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Artists offer fans AAA digital passes

Aitch, Hot Chip, Sugababes, The Wombats, Sigala and Kaiser Chiefs are among the first artists to offer fans Access-All-Areas (AAA) digital passes.

Launched by multi-channel D2F platform Planet, the resource allows artists to create customised experiences for content, tickets and merchandise.

The free AAA pass sits within fans’ phone wallet and notifies them whenever their favourite artists have something they’d either like fans to see, hear, or ask their opinion of. Ticket sales go directly from artists to fans, saving on additional fees.

“We want to make it easier for fans to get access to their favourite artists”

“Music defines some of the most memorable moments in our lives,” says Planet’s James Morrison. “We want to make it easier for fans to get access to their favourite artists and in turn enable artists to reward them more often for the part they play in creating these memories.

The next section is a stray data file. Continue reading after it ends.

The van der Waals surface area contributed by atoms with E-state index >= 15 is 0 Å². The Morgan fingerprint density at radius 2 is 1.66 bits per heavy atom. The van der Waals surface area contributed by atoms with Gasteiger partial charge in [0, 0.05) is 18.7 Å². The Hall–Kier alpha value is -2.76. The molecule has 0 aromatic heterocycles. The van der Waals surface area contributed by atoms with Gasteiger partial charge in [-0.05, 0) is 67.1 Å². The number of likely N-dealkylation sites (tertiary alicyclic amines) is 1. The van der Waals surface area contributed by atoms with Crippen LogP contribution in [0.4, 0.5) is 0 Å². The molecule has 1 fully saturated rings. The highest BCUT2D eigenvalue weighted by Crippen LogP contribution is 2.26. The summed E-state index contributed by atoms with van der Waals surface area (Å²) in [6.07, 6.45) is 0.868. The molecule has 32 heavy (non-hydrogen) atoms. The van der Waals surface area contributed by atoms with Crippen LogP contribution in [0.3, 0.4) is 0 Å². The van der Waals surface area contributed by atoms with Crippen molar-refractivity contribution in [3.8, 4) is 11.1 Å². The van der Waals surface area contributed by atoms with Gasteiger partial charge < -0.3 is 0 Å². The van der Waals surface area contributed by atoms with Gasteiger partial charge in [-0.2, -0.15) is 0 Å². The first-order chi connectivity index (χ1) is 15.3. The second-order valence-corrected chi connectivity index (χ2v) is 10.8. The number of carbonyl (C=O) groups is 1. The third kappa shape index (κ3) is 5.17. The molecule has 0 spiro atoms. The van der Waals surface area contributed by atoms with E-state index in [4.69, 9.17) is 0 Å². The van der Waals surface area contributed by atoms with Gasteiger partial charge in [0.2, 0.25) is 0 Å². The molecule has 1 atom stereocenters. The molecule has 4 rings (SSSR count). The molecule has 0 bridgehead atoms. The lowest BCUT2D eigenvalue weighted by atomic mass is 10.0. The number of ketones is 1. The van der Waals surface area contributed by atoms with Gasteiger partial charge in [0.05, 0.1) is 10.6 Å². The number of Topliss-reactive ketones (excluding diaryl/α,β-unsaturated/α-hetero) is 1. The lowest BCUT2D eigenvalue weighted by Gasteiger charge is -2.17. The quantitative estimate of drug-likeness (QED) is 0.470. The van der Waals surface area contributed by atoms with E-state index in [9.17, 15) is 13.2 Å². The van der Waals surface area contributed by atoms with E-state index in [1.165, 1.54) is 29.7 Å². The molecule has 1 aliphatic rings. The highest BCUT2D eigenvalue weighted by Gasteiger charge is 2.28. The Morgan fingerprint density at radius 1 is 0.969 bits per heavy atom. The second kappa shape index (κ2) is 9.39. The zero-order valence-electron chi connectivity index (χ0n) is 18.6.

“The thing with social media is that it treats all fans the same, and the artists we are working with recognise that in many cases this relationship runs deeper than a like or follow but the algorithms have removed any sense of belonging.”

Sugababes utilised the app last week for the pre-sale window of their headline show at London’s The O2 in September 2023, while Aitch recently offered fans an exclusive early look at tour setlists and rehearsal videos ahead of his UK & Ireland tour.

Elsewhere, pop band New Rules met up with some fans on a recent trip to the US via their digital artist pass, and received almost instant feedback to new songs as soon as the shows had finished.

Soft launched back in late 2021, Planet has previously securing funding from TVG’s Ben Lovett and ie:music ventures.

 


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Taylor Swift fans sue Ticketmaster

More than two dozen Taylor Swift fans are suing Ticketmaster owner Live Nation for “unlawful conduct”, alleging fraud, misrepresentation and antitrust violations over the controversial presale for the singer’s 2023 stadium tour.